Home' Australian Aviation Magazine : March 2011 Contents 67
MARCH 2011 AUSTRALIAN AVIATION
To deny its Platinum frequent yers
access to the lounges when they are not
travelling has upset the elite card holders
who have spoken to Australian Aviation.
And silver members lose their priority
check-in, and their access to Qantas Club
check-in desks will also be removed.
One disgruntled FF member, in a not so
light hearted jibe said that frequent yer
privileges are like pilot's seniority --"mess
with it at your peril."
e changes come as the airline rolls
out its Next Generation Check-in, but the
problem is that the next generation of pas-
sengers may not include as many business
yers who may opt for the new sexy edgy
ABT said that the "logic behind the
decision to remove the check-in bene ts is
di cult to understand."
"What a great idea! Mess with the
business traveller's privileges just at a time
when Virgin Oz is gearing up to seduce
those business customers to its upcoming
seriously revamped product and ser vices,"
the magazine warned.
And it would appear that passengers are
continuing to abandon Qantas, even with-
out the impact of these measures. In the
past year Qantas has lost more than ve per
cent of its international marketshare, and
the recent A380 and 747 engine problems
are not going to help going forward.
e airline has responded to the inter-
national slump by setting up a special team
headed by executive manager customer and
marketing Lesley Grant. However, initial
indications are that Grant will only be able
to tinker around the edges with evolution-
ary not revolutionary, changes.
As Australian Aviation went to press,
Virgin had not announced any details of its
assault on Qantas, although many tantalis-
ing tidbits have leaked out.
In September last year the airline ap-
pointed world renowned Sydney brand and
identity designer Hans Hulsbosch as crea-
tive director overseeing the transformation
of the Virgin Blue brand, which includes the
group's new livery and corporate identity.
Hulsbosch -- who worked with Borghetti
on the Qantas livery makeover a few years
back -- has over 20 years experience in
brand, corporate and product identity, and
it shows according to insiders in London
who have spoken with Australian Aviation.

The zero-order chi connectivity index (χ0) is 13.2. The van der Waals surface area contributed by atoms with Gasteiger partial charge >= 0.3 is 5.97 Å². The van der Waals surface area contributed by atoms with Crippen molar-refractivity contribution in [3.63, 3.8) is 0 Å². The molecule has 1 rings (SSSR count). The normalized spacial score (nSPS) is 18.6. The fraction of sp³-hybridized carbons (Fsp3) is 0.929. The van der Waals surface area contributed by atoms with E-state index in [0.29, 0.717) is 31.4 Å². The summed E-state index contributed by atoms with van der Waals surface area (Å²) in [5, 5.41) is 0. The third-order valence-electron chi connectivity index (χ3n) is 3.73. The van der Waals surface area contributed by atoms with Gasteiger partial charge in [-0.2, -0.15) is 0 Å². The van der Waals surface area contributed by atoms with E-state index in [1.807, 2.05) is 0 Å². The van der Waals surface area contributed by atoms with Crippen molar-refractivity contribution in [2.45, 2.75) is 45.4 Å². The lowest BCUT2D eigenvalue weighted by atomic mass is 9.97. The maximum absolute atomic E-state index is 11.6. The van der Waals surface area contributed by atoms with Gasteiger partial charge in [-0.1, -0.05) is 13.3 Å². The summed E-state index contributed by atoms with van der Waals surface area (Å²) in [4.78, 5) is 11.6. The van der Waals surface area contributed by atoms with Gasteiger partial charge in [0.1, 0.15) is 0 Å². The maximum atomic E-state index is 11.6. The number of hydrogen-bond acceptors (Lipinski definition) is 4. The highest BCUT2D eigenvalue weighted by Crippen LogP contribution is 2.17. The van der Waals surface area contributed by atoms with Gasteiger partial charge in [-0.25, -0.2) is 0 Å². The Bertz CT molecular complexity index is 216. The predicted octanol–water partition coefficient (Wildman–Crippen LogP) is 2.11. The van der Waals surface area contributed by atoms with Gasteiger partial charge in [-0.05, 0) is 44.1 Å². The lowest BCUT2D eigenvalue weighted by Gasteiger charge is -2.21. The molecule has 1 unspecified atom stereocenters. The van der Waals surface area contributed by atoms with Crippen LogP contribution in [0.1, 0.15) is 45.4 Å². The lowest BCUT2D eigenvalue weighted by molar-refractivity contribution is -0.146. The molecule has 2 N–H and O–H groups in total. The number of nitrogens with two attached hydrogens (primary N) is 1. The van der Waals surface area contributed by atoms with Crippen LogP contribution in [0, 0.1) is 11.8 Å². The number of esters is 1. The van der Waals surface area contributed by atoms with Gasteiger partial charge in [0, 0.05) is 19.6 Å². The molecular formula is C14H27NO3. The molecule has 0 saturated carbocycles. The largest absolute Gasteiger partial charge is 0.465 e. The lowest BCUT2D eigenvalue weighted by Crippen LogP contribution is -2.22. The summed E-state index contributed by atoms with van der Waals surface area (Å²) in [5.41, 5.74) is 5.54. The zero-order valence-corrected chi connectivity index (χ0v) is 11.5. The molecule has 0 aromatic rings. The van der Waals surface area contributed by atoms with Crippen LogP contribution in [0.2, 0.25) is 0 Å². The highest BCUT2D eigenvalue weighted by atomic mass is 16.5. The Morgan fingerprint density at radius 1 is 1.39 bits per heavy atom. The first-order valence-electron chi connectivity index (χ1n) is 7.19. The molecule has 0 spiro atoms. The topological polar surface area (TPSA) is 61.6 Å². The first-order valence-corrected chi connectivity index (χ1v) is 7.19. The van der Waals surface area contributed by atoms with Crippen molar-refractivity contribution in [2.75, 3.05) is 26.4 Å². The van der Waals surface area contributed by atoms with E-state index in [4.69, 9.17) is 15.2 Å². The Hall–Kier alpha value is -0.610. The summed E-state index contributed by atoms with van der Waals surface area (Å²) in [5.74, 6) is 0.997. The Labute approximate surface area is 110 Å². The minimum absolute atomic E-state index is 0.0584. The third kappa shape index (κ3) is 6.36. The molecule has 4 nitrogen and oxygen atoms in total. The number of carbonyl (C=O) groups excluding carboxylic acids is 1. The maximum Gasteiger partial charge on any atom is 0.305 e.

"He has done a brilliant job," said one
London-based executive. He has "suc-
ceeded beyond our expectation."
His makeover of Virgin Blue apparently
needed Sir Richard Branson's approval
because it was so radical, but it received the
And the name changing includes all
the airline brands based in Australia and
brings them "more under one name" said
Australian Aviation understands that
Hulsbosch has developed an entirely new
colour scheme and livery to go with a
makeover of the ight attendants' uniforms.
Colours are thought to be a deeper red
and silver combination.
At the announcement of the appointment
Hulsbosch told media "Our brief is to take
the brand to a new level of modern sophis-
tication, keeping with the brand's contem-
porary young spirit. It will be unmistakably
Virgin with a fresh and innovative feel that
also knows how to have a little bit of fun."
e appointment of Hulsbosch was
followed by the engagement of advertis-
ing agency Clemenger BBDO to help
reposition the brand in the Australian and
However, Borghetti told Australian
Aviation in December that the makeover
would not create a me-too airline com-
pared to Qantas.
"It will be very di erent to Qantas. In
fact, quite the opposite." And with a smile,
he added, "If there is one thing we don't
want to be it is Qantas."
"We are driving to be an airline that is
relevant in today's world for business and
leisure sectors across all routes."
Borghetti is clearly -- and deeply -- im-
pressed by what he terms the "fresh" sta
attitude at Virgin Blue, who while hesitant
at rst have now embraced the new order
And "fresh" possibly best describes what
he has in store for travellers.
"I can harness the sta enthusiasm and
combine it with a product that is relevant
to today rather than a product that has
been around for decades."
Borghetti's move to introduce business
class with larger aircraft was rst mooted in
RETURN OF THE MIDDLE SEAT Qantas has reverted to the unpopular seven-abreast (2+3+2) business
class configuration (see below) on its domestic flagship A330s on the latest deliveries VH-EBO (pictured
above) and VH-EBP. (Seth Jaworski & Qantas)
RE-UNITED Hans Hulsbosch worked with John
Borghetti when the VB CEO was at Qantas. (Gerard
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